Rather than concentrate on tuned length only, enlightened designers consider nth-pulse, but use what is called Helmholtz tuning, which considers the size of the cylinder and the diameter of the exhaust tube. (Hermann Ludwig Ferdinand von Helmholtz was a German physicist active in the mid-to-late 1800s.) Unfortunately, when the overall length of the exhaust is long enough for a faithful Helmholtz design (typically 6 to 8 feet in our 2400- to 3200-rpm engines), the amount of expended gas in the pipe is so large that the engine has to work hard just to pump it out.
Exhaust and Intake Interactions
Because a good exhaust system is just the second half of the engines external airflow system, some consideration of intake is required, but Lockheed says the optimal length of the intake tubes is usually too long to be practical. Instead, he sizes the intake runner entrance to get proper velocity at the critical area and good velocity at the valve seat. I design a Helmholtz-tuned length for the system, cross-check it against the volume in the runner and the nth-pulse length, and compromise to put the system into a reasonable overall range, he said. Its also important to ensure that the length you end up with isn’t operating against you in your favorite rpm range. The result? You can usually optimize this over about 30-35% of the engines rpm range, he says.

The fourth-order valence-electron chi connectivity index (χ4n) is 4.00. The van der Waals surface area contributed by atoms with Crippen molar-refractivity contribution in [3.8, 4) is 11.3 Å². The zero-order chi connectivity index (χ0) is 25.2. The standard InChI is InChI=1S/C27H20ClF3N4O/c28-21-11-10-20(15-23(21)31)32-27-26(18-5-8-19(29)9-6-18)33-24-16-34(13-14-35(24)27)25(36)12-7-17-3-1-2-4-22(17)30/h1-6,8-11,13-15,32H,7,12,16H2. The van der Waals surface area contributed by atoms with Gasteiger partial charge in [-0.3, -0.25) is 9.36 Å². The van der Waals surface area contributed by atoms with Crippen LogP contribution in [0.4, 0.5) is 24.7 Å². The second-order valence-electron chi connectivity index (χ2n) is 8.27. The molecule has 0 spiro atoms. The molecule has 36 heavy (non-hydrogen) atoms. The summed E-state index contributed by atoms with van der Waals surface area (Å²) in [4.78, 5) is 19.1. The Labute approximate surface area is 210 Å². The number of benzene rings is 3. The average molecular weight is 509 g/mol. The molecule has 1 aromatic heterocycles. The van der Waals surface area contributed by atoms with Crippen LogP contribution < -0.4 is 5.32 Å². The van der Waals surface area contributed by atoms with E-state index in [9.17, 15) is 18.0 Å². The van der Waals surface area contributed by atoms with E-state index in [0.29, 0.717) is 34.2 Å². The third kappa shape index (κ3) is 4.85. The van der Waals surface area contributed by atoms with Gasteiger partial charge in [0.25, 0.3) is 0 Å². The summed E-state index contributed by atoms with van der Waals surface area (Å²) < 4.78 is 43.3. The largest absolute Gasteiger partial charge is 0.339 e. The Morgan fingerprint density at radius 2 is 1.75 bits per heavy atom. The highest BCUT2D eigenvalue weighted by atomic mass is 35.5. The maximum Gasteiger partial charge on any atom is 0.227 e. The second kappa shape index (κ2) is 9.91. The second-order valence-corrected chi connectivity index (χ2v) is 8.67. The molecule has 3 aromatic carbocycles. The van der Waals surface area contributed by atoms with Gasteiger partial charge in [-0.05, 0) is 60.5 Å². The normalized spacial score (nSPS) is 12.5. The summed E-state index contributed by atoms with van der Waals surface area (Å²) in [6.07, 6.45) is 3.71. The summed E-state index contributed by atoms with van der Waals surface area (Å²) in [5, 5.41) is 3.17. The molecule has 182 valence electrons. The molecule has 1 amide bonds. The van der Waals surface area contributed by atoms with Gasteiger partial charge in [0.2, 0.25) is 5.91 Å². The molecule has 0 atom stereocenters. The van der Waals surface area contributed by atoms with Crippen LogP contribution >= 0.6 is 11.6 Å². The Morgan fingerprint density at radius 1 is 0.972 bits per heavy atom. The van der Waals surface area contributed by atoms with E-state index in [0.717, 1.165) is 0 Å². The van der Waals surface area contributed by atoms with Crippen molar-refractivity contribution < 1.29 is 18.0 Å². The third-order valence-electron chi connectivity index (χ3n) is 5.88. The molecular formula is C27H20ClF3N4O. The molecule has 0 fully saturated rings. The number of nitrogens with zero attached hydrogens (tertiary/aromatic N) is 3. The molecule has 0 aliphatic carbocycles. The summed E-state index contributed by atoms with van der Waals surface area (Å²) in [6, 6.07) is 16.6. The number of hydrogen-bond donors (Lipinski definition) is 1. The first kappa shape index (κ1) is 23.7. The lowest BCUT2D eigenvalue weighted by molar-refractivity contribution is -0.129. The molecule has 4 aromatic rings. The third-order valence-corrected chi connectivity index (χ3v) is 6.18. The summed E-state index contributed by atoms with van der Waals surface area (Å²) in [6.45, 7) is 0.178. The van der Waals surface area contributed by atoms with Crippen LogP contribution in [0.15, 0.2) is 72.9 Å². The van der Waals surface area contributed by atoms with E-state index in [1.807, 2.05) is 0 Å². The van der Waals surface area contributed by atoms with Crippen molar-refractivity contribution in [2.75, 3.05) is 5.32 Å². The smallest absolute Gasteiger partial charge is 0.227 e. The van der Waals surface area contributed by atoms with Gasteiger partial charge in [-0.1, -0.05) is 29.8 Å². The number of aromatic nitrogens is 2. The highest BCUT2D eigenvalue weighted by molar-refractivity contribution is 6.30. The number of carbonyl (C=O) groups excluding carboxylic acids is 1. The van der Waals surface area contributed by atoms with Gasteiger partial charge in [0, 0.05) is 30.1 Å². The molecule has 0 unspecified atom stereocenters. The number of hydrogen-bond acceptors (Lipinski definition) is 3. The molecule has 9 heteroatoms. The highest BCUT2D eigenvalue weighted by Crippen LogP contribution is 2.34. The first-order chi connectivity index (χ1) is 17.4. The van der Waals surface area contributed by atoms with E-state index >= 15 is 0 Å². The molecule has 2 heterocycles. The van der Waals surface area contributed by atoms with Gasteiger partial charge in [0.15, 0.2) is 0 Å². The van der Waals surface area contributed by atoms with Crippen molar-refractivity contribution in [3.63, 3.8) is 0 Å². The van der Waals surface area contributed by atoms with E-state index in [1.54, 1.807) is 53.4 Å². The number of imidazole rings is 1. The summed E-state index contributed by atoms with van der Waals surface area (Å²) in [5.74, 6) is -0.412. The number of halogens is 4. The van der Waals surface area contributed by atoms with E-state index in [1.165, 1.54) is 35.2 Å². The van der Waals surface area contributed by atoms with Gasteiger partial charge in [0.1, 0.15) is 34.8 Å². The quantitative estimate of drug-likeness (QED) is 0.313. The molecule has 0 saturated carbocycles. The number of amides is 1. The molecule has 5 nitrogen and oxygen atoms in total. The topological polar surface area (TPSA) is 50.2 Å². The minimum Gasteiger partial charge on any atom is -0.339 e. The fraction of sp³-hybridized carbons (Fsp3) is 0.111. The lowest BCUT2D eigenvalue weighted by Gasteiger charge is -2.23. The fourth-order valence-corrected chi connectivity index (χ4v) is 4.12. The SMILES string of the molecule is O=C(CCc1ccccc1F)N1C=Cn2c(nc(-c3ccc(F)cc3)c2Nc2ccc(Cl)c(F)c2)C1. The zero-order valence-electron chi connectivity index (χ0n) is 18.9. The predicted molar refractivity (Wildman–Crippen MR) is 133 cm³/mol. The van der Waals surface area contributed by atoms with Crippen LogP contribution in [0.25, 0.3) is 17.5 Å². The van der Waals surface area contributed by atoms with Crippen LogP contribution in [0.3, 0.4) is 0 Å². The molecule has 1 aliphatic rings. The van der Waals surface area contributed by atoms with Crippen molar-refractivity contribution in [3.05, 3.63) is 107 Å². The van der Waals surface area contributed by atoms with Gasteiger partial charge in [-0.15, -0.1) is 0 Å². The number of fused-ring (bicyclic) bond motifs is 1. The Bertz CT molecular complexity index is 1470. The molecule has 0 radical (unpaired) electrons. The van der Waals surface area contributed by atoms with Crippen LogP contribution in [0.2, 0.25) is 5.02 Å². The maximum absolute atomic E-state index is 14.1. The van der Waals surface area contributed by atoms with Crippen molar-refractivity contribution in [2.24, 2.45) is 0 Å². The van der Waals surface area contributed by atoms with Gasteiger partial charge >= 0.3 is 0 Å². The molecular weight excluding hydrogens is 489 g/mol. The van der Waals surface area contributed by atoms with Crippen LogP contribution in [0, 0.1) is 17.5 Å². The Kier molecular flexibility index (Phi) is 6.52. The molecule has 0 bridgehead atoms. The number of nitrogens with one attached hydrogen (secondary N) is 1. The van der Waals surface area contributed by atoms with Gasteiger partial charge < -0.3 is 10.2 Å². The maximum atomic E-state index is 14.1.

On the exhaust side, Lockheed says it’s extremely important that the valve lift , exhaust flow and pipe diameter are appropriate for the engine and rpm, and that exhaust velocity be higher than intake velocity. Because most of us aren’t in a position to design our own camshafts or valves, we’ll concentrate on the pipes. Lockheed’s favorite design uses one exiting pulses momentum to pull the next pulse out. Collector exhaust systems should be designed to work this way.